Macron signs sweeping labour reforms into law
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French President Emmanuel Macron on Friday signed sweeping changes to France's complex labour code into law, sealing a signature reform after four months at the helm.
The measures, which have triggered mass protests, are designed to give employers more flexibility to negotiate pay and conditions with their workers and makes it easier to lay off staff.
In signing the measures, Macron was making good on a central campaign vow, overriding objections from some trade unions and the hard-left opposition.
The 39-year-old centrist believes that making the job market more flexible will help drive down the unemployment rate, now at 9.6 percent, but opponents say the reforms are a gift to bosses while workers will suffer more job insecurity.
The reforms overhaul large parts of the 3,300-page labour code which details workers' rights, with some chapters dating back over a century.
What's in the new law?
The reforms will give small companies in particular more freedom to negotiate working conditions with their employees, rather than being bound by industry-wide collective agreements negotiated by trade unions, or the national labour code.
A cap has also been set on the amount of compensation awarded by industrial courts in cases of unfair dismissal -- a key demand of bosses who complain that lengthy and costly court cases discourage them from hiring staff in the first place.
This latter measure was one among several that were withdrawn from reforms implemented by Macron's Socialist predecessor François Hollande under intense pressure from the unions.
In a further concession to companies, multinationals whose French operations are struggling will find it easier to lay off staff -- even if they are making profits in other countries -- while workers made redundant will receive higher payouts.
A few changes, including a measure to streamline workers' committees, which are mandatory within large companies, will not take effect until the end of the year
What do the unions say?
Philippe Martinez, the head of the most militant union, the CGT, has said the reforms give "full powers to employers" and has vowed to press ahead with a series of strikes and demos which began last week.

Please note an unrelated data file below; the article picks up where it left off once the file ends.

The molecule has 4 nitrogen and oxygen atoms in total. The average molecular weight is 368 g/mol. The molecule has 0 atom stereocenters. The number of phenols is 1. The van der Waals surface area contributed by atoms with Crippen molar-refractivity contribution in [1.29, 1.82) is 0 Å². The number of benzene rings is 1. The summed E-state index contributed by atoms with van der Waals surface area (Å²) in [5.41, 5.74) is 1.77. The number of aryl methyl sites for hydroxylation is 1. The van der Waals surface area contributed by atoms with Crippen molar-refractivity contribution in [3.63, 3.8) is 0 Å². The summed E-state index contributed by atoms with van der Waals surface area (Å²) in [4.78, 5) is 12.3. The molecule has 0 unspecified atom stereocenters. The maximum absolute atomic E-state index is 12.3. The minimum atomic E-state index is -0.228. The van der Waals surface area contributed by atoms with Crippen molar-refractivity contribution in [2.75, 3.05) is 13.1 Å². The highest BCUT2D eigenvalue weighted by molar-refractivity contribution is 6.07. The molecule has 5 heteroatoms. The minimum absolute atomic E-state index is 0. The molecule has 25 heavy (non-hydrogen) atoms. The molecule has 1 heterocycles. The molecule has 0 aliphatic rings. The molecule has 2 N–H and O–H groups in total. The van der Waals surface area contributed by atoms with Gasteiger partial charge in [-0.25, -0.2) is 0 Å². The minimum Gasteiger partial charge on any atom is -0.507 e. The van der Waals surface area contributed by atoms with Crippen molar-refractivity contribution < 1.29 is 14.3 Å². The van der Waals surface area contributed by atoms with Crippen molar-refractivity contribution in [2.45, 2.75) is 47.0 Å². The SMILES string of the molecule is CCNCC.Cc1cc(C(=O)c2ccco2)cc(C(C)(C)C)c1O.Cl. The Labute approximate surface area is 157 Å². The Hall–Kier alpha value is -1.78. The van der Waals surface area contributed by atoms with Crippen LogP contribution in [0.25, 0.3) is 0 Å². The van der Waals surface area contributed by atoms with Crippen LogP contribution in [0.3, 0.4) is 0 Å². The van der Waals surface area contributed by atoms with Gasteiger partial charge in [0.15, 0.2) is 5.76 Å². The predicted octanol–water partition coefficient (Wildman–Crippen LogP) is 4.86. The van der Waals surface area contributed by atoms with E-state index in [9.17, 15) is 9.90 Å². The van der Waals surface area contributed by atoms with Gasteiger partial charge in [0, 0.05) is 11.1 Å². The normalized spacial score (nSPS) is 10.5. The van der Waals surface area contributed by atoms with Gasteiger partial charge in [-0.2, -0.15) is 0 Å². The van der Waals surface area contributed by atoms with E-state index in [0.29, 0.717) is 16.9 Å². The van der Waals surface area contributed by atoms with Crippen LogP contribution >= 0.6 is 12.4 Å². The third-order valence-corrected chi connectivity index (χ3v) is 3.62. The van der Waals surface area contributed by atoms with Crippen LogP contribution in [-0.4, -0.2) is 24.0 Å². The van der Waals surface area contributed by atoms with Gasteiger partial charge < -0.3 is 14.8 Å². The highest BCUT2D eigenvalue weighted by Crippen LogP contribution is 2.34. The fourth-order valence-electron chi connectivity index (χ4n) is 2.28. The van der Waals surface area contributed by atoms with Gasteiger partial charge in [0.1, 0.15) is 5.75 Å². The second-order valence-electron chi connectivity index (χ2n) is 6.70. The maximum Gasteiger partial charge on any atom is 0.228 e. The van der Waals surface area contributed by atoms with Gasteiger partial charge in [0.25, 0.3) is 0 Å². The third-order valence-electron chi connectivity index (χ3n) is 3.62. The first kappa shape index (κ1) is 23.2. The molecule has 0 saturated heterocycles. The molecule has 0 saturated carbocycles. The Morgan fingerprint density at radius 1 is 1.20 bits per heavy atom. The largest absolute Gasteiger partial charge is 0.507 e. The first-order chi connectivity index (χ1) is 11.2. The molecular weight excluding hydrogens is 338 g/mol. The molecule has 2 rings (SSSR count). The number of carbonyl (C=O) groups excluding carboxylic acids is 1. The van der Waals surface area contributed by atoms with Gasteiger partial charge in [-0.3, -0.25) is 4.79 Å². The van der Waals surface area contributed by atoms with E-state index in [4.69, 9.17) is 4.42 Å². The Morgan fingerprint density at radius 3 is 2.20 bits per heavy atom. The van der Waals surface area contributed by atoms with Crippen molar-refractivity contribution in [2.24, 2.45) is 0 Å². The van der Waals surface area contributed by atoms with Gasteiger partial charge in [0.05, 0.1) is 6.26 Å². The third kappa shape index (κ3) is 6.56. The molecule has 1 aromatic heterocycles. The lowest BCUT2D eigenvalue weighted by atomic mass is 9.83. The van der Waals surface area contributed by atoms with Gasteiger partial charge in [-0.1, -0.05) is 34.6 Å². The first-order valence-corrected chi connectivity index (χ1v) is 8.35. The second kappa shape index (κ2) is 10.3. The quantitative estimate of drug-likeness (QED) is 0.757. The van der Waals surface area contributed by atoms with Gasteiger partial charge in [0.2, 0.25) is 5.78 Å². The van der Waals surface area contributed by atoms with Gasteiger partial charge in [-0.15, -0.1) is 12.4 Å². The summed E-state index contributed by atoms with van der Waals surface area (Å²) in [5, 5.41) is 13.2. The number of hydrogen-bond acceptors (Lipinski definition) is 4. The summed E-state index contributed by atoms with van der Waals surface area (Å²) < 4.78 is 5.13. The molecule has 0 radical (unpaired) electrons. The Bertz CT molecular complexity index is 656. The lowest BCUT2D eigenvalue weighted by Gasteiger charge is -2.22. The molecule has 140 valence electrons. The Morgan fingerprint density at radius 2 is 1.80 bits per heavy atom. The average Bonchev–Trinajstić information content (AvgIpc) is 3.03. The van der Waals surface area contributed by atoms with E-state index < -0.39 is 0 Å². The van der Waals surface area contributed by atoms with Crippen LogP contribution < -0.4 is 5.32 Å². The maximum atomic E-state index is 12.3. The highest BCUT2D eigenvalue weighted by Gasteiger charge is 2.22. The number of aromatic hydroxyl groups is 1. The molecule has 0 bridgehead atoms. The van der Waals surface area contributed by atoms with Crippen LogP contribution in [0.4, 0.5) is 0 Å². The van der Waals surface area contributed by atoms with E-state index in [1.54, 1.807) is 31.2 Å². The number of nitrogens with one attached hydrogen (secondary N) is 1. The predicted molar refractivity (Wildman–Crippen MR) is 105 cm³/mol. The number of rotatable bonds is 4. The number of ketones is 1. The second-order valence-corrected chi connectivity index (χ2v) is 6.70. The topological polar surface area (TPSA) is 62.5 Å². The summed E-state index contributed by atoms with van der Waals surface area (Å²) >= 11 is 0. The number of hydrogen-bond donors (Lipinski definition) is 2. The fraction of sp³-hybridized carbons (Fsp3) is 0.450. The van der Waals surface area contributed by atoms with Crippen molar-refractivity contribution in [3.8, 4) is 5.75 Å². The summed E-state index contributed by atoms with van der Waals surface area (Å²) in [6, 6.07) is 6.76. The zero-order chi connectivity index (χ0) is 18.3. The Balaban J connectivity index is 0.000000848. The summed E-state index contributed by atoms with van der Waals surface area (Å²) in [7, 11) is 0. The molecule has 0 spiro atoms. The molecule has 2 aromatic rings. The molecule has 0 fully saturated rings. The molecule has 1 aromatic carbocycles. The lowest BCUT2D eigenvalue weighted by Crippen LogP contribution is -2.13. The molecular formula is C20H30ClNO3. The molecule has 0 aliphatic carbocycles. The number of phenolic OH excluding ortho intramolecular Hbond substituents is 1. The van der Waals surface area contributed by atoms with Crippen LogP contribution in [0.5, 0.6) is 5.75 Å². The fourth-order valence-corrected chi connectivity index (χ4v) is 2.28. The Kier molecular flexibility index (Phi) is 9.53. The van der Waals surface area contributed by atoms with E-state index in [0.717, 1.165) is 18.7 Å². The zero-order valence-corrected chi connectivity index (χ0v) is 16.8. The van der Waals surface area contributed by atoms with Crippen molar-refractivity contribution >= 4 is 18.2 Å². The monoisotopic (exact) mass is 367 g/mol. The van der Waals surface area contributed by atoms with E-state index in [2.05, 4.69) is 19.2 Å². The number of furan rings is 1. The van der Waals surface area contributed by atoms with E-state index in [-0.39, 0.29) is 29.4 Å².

But the leaders of more moderate unions, including the CFDT -- the biggest private-sector union -- and the leftist Force Ouvriere have been more conciliatory and the CGT's street protests appear to be losing steam already.
"The future of trade unionism... is our presence within companies" rather than on the streets, the head of the CFDT, Laurent Berger, said Thursday protests organised by the CGT.
In parliament, the opposition to the changes is led by the radical France Unbowed party of leftist firebrand Jean-Luc Melenchon, which is planning a mass march in Paris on Saturday.
The right and centre-left parties in parliament have broadly backed the reforms.
What's at stake for Macron?
Macron resorted to executive orders -- with the blessing of a parliament dominated by his Republic on the Move (LREM) party -- in the hope of avoiding a repeat of the months-long, sometimes violent protests unleashed by Hollande's labour reforms last year.
But the changes come as the former investment banker's approval ratings have plunged, with recent polls showing that only around 40 percent of French voters are satisfied with his performance.
Protesters have seized upon Macron's dismissal of opponents to his reform as "slackers", with slogans such as "Watch out, Macron, the slackers are in the street".
The president is hoping the changes will incite companies to hire more, while also encouraging foreign investors who have long been put off by France's powerful unions and restrictive labour law.
The reform is also crucial to his wider plans for the European Union: he wants German cooperation in making institutional changes to the 28-member bloc.
He believes that improving French competitiveness is a necessary first step to build trust in Berlin and restart the Franco-German motor which has driven integration on the continent.
(FRANCE 24 with AFP)